“How silly of you Christians to believe in a sky god that doesn’t exist. You may as well believe in Peter Pan.” These kinds of statements are often seen in the comment section after an article that takes a Biblical position. When I read them, I realize that the ignorance of many new atheists seemingly has no bounds. They obviously have not read the scriptures.
Through the prophet Isaiah, the Lord makes some interesting and exclusive claims.
He challenges all the nations of the earth to bring out any of their gods which can accurately foretell the future. “Let them bring them forth, and show us what shall happen…Show the things that are to come hereafter, that we may know that ye are gods…” (Isa. 41:22-23). Knowing that there is no such god, the Lord then declares, “Behold, the former things are come to pass, and new things do I declare: before they spring forth I tell you of them” (Isa. 42:9). And then He lays down this challenge: “Let all the nations be gathered together, and let the people be assembled: who among them can declare this, and show us former things? Let them bring forth their witnesses, that they may be justified; or let them hear, and say, It is truth” (Isa. 43:9).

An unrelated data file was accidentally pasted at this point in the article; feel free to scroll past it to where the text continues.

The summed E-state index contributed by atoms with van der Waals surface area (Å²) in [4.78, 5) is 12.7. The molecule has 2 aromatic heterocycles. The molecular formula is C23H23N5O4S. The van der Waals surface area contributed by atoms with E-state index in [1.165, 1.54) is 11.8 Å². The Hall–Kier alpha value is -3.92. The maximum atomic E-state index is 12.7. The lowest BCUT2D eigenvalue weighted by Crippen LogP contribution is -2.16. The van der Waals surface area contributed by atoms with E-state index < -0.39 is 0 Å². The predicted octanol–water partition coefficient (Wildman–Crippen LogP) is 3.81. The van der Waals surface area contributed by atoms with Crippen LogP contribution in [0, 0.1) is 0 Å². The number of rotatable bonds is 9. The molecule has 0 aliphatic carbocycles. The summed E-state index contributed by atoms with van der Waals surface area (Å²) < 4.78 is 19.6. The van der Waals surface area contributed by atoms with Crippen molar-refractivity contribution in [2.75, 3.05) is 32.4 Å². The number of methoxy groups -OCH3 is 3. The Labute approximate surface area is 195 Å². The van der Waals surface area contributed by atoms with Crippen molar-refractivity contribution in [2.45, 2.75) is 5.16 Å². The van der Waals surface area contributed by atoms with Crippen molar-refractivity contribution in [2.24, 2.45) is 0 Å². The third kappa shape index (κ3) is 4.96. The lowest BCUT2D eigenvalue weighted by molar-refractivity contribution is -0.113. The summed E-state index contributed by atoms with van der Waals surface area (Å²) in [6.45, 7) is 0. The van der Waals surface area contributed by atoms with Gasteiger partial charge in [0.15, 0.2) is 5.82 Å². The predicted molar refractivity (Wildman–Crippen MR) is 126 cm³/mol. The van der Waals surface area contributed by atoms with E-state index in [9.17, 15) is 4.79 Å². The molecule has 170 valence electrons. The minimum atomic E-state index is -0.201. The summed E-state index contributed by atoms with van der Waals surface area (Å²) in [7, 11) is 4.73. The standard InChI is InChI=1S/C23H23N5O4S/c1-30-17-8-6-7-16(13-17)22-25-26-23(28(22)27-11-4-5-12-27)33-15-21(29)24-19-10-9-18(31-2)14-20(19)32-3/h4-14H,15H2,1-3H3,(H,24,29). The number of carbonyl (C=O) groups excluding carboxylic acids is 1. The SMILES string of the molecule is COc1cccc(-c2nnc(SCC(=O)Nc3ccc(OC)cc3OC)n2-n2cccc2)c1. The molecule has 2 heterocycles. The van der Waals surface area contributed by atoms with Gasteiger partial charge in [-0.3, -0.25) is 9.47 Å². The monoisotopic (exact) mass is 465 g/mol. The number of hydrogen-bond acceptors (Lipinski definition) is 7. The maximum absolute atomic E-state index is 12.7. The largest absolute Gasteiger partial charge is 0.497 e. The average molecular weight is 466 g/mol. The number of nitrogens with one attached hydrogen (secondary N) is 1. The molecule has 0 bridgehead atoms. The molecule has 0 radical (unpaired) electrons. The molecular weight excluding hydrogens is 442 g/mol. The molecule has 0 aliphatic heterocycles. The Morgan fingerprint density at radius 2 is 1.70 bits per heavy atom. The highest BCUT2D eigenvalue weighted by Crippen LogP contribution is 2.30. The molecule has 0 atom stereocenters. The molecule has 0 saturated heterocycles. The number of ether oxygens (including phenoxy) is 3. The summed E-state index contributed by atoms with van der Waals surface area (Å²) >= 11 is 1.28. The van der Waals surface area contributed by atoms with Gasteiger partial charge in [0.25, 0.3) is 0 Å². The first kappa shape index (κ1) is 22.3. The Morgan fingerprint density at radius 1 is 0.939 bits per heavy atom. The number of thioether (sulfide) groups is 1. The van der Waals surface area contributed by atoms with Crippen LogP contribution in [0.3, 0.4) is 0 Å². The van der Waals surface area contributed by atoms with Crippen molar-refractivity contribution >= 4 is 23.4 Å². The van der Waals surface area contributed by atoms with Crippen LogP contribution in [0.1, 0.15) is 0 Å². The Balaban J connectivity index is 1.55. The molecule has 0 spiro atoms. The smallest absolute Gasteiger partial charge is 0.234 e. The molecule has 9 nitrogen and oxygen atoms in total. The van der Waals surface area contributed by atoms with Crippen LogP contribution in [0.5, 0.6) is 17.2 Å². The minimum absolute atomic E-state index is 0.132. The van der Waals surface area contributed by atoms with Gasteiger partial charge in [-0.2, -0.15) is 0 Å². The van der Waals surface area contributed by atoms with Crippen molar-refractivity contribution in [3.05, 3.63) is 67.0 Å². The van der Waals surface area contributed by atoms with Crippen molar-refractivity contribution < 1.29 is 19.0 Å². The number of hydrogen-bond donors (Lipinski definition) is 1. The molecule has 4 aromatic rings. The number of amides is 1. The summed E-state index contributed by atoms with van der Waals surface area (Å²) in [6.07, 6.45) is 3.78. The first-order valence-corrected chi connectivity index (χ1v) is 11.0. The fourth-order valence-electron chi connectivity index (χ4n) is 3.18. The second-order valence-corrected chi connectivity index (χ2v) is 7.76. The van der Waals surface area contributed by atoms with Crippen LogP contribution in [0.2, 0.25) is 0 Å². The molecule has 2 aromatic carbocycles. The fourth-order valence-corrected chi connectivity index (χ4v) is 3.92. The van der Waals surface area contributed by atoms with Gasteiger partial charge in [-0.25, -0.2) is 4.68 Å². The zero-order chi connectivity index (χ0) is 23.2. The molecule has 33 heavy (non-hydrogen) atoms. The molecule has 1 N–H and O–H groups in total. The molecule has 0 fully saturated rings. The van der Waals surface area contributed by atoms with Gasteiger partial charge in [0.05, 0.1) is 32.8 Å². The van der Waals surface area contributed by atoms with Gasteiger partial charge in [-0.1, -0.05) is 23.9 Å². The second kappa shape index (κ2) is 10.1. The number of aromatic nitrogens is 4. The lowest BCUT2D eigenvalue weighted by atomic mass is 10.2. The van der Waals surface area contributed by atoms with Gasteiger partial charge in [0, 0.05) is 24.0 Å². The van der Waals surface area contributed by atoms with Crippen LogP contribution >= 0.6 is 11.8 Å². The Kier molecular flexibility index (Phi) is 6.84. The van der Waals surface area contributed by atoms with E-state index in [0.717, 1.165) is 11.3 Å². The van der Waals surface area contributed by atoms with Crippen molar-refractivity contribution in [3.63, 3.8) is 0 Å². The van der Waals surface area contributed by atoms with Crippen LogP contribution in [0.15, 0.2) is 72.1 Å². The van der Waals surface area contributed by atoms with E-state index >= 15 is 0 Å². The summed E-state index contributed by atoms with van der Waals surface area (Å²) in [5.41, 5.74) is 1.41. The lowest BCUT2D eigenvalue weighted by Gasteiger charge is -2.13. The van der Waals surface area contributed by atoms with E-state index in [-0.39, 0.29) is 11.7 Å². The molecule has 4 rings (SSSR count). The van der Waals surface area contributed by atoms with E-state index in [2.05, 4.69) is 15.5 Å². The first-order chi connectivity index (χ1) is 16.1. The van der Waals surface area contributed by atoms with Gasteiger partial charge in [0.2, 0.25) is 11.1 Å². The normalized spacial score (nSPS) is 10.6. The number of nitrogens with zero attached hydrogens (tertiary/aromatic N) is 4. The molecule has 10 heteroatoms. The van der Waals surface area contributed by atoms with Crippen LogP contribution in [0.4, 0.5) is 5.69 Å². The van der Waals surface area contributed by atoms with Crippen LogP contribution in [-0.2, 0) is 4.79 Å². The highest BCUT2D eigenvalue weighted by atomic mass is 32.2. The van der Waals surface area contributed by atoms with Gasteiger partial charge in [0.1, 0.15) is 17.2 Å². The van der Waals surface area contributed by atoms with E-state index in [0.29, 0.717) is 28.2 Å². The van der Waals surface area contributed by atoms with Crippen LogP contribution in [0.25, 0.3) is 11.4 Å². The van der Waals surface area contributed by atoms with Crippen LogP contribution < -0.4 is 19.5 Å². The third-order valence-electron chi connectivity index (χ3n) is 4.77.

When Richard Dawkins was asked by a fellow atheist how they should treat Christians, he said, “Mock them.” This is almost too classic! Peter prophesied that is exactly what they would do in the last days. “Knowing this first, that there shall come in the last days scoffers, walking after their own lusts, and saying, Where is the promise of his coming? for since the fathers fell asleep, all things continue as they were from the beginning of the creation” (2 Pet. 3:3,4).
Dawkins does not even get the “former things” right. When pressed by Ben Stein in the film Expelled to give his idea of how life originated on earth, Dawkins proposed that perhaps aliens landed on earth and kind of planted the beginning of life from which evolution began, bringing us to where we are now. According to Psalm 1, it is wrong to sit “in the seat of the scornful.” But one is tempted!
If atheistic answers about former things includes alien spaceships bringing life to earth and then going on their merry way, what could they possibly tell us about things to come? The alternative to their ignorance is for them to listen to the Lord and then say “It is truth.”
But they persist in their search. SETI (Search for Extraterrestrial Intelligence) is an organization that is looking for intelligent life out in space. Just today I saw that they are asking for $80,000 for a new initiative. They have massive radio receivers listening for sound patterns from space that may indicate intelligence somewhere. They are no closer to telling us about former things or of things to come than were the idol worshippers in Isaiah’s day.